I had dreamed and dreamed of finally getting our own cable tv in Garretson and when it finally arrived, I could hardly contain my excitement. I sat in front of our console tv glued to MTV and all the other channels.
With the cable box we were issued a brown remote control that matched the color of the box. It was about the size of a Hershey bar, but thicker, and was full of small buttons (but relatively simple compared to today’s remote controls) that controlled the channel up and down or we could enter a number on the keypad. There was no volume control, I don’t think. We had to adjust the volume on the tv physically.
With the addition of dozens and dozens of channels to our lives, we were in heaven. We could travel the world by flipping the channels. We could watch our music videos any time we wanted to now… we were finally “in touch” with fashions and trends. We could see immediately the things that were cool and the things that maybe were not. I found myself lost more than once into the realm of electric information… and this was just the beginning.
My friends all over town were issued the same remote and the same brown box on top of their television sets. It didn’t take long for us to realize that this created the potential for some serious shenanigans that was just too silly to pass up. We wondered if the remotes were the same, would they work on each others’ cable boxes. Upon testing with one of our friend’s remotes on another friend’s box next door, we validated our idea and set into motion some serious hijinks.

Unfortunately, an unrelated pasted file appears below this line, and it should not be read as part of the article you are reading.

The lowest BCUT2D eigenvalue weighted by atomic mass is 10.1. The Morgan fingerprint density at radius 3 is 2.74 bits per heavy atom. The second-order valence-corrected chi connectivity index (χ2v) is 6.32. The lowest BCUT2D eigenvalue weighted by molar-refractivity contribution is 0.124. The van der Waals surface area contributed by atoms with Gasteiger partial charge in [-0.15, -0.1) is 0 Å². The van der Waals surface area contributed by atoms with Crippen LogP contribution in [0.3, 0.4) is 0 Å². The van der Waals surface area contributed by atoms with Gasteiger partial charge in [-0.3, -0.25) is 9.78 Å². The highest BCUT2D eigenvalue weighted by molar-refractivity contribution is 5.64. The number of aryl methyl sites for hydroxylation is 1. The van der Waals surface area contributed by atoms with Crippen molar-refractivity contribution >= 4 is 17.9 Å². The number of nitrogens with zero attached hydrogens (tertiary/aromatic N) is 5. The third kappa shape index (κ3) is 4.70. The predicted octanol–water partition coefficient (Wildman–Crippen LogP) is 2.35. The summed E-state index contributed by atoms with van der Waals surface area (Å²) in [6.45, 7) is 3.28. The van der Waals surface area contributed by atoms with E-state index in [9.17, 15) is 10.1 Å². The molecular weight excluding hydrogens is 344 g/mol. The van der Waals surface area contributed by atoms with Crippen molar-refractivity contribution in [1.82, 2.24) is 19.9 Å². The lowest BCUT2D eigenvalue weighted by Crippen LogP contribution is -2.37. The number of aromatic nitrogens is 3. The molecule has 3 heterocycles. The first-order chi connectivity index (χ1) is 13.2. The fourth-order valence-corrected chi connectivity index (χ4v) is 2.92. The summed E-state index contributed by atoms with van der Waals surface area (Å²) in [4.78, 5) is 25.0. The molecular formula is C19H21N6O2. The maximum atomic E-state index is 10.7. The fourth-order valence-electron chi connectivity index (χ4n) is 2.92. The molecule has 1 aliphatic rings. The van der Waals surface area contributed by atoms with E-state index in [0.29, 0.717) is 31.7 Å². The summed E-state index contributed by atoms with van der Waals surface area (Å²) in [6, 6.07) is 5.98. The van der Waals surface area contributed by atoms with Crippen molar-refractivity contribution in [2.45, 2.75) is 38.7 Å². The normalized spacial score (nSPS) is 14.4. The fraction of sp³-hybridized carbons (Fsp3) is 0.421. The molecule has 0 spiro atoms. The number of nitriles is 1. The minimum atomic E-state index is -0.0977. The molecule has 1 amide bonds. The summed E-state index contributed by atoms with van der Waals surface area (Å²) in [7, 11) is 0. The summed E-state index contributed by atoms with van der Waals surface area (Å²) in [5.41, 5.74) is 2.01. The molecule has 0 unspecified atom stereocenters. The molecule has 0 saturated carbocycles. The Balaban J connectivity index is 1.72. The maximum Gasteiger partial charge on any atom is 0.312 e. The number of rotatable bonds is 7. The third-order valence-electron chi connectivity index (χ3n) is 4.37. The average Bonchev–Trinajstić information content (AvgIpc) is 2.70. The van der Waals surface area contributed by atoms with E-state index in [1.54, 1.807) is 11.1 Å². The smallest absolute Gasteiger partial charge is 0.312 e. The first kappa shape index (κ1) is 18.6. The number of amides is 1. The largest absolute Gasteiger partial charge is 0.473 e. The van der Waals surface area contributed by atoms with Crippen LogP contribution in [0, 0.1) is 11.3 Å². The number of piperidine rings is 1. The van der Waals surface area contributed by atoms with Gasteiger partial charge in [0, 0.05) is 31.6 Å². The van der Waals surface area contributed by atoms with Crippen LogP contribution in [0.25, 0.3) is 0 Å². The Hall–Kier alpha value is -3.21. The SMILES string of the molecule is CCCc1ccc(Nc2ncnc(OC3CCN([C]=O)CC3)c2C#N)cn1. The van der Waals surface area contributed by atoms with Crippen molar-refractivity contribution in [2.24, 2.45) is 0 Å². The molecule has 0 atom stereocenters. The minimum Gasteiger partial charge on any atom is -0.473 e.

In our small town, the extent of doing something fun on any given night was usually hanging out with friends. Either downtown we’d just hang out, or maybe we’d gather at somebody’s house and just sit and talk. Crazy nights would be when we would walk around town in our group, going from place to place just shooting the breeze and figuring out life. With the addition of the remote control in our pocket, we were now “armed and dangerous”. A group of about 4 or 5 of us walked around along the street, moving from streetlight to streetlight. At times, I’m sure we were loud. Other times, we’d just walk to get to the destination. This night, we walked and searched for our first victim. We found it when we were walking by the Hillestad place and we could see the tv on in the front living room area. We snuck up quietly to the window so we could be closer and we could see Craig’s dad, Richard, inside sitting at his chair watching the news. I pulled out the remote control and took aim at the brown box on their tv and the little red LED channel display that was on “13”. I pushed the channel up button and the screen flickered and changed color. The number read “14”. Richard looked at the tv then down at his remote control. He grabbed it and entered his channel again… 1….3…. the channel changed back. We waited. This time, we entered a different number for him….3….1….. then before he could change the channel back, we did it…. 1….3…. then he was ok. We waited again. This time we turned off the tv. You could see he was frustrated and he flipped the tv back on and then we decided to move on.